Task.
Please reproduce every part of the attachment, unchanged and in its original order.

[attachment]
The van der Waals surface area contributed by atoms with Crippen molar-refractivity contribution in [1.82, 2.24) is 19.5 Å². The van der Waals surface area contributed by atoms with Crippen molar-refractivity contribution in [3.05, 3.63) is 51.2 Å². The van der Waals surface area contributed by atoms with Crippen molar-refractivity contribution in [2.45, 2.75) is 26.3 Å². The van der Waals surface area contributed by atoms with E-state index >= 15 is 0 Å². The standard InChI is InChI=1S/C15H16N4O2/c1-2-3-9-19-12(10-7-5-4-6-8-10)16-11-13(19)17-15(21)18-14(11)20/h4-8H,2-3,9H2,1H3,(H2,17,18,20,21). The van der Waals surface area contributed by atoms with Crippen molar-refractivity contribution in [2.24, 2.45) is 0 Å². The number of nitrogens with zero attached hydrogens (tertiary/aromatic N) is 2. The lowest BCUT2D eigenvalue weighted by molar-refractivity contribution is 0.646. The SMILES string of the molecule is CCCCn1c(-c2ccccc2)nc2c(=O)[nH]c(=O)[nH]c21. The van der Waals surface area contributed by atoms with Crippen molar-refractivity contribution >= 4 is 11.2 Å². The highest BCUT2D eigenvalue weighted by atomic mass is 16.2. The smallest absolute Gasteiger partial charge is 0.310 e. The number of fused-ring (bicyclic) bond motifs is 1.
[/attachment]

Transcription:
The van der Waals surface area contributed by atoms with Crippen molar-refractivity contribution in [1.82, 2.24) is 19.5 Å². The van der Waals surface area contributed by atoms with Crippen molar-refractivity contribution in [3.05, 3.63) is 51.2 Å². The van der Waals surface area contributed by atoms with Crippen molar-refractivity contribution in [2.45, 2.75) is 26.3 Å². The van der Waals surface area contributed by atoms with E-state index >= 15 is 0 Å². The standard InChI is InChI=1S/C15H16N4O2/c1-2-3-9-19-12(10-7-5-4-6-8-10)16-11-13(19)17-15(21)18-14(11)20/h4-8H,2-3,9H2,1H3,(H2,17,18,20,21). The van der Waals surface area contributed by atoms with Crippen molar-refractivity contribution in [2.24, 2.45) is 0 Å². The number of nitrogens with zero attached hydrogens (tertiary/aromatic N) is 2. The lowest BCUT2D eigenvalue weighted by molar-refractivity contribution is 0.646. The SMILES string of the molecule is CCCCn1c(-c2ccccc2)nc2c(=O)[nH]c(=O)[nH]c21. The van der Waals surface area contributed by atoms with Crippen molar-refractivity contribution >= 4 is 11.2 Å². The highest BCUT2D eigenvalue weighted by atomic mass is 16.2. The smallest absolute Gasteiger partial charge is 0.310 e. The number of fused-ring (bicyclic) bond motifs is 1.